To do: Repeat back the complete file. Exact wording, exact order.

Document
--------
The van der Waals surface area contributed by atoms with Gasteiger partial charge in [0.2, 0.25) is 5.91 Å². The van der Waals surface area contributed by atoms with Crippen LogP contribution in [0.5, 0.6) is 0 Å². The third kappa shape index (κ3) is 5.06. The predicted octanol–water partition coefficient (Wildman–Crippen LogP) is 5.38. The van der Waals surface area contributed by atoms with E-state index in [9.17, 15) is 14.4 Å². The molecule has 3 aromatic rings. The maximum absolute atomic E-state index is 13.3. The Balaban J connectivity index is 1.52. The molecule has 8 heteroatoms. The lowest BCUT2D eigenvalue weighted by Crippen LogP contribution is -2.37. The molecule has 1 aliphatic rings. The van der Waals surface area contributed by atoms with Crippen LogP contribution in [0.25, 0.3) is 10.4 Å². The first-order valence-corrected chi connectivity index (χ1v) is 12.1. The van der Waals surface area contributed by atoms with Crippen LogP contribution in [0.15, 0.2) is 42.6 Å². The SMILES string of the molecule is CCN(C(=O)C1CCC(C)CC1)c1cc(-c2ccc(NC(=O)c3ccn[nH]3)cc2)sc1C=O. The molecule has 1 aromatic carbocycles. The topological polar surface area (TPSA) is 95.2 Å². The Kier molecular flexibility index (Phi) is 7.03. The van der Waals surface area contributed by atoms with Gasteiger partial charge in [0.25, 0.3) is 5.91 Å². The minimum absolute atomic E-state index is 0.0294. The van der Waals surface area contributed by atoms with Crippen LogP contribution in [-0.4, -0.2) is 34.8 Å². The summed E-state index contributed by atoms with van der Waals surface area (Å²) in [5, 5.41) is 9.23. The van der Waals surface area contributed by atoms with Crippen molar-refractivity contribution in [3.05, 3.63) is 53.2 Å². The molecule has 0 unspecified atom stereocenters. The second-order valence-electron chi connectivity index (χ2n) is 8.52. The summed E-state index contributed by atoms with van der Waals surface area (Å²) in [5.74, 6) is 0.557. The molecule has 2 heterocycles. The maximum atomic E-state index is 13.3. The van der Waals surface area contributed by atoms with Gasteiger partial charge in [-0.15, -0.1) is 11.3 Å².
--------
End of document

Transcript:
The van der Waals surface area contributed by atoms with Gasteiger partial charge in [0.2, 0.25) is 5.91 Å². The van der Waals surface area contributed by atoms with Crippen LogP contribution in [0.5, 0.6) is 0 Å². The third kappa shape index (κ3) is 5.06. The predicted octanol–water partition coefficient (Wildman–Crippen LogP) is 5.38. The van der Waals surface area contributed by atoms with E-state index in [9.17, 15) is 14.4 Å². The molecule has 3 aromatic rings. The maximum absolute atomic E-state index is 13.3. The Balaban J connectivity index is 1.52. The molecule has 8 heteroatoms. The lowest BCUT2D eigenvalue weighted by Crippen LogP contribution is -2.37. The molecule has 1 aliphatic rings. The van der Waals surface area contributed by atoms with Crippen LogP contribution in [0.25, 0.3) is 10.4 Å². The first-order valence-corrected chi connectivity index (χ1v) is 12.1. The van der Waals surface area contributed by atoms with Crippen LogP contribution in [0.15, 0.2) is 42.6 Å². The SMILES string of the molecule is CCN(C(=O)C1CCC(C)CC1)c1cc(-c2ccc(NC(=O)c3ccn[nH]3)cc2)sc1C=O. The molecule has 1 aromatic carbocycles. The topological polar surface area (TPSA) is 95.2 Å². The Kier molecular flexibility index (Phi) is 7.03. The van der Waals surface area contributed by atoms with Gasteiger partial charge in [0.25, 0.3) is 5.91 Å². The minimum absolute atomic E-state index is 0.0294. The van der Waals surface area contributed by atoms with Crippen LogP contribution in [-0.4, -0.2) is 34.8 Å². The summed E-state index contributed by atoms with van der Waals surface area (Å²) in [5, 5.41) is 9.23. The van der Waals surface area contributed by atoms with Crippen molar-refractivity contribution in [3.05, 3.63) is 53.2 Å². The molecule has 0 unspecified atom stereocenters. The second-order valence-electron chi connectivity index (χ2n) is 8.52. The summed E-state index contributed by atoms with van der Waals surface area (Å²) in [5.74, 6) is 0.557. The molecule has 2 heterocycles. The maximum atomic E-state index is 13.3. The van der Waals surface area contributed by atoms with Gasteiger partial charge in [-0.15, -0.1) is 11.3 Å².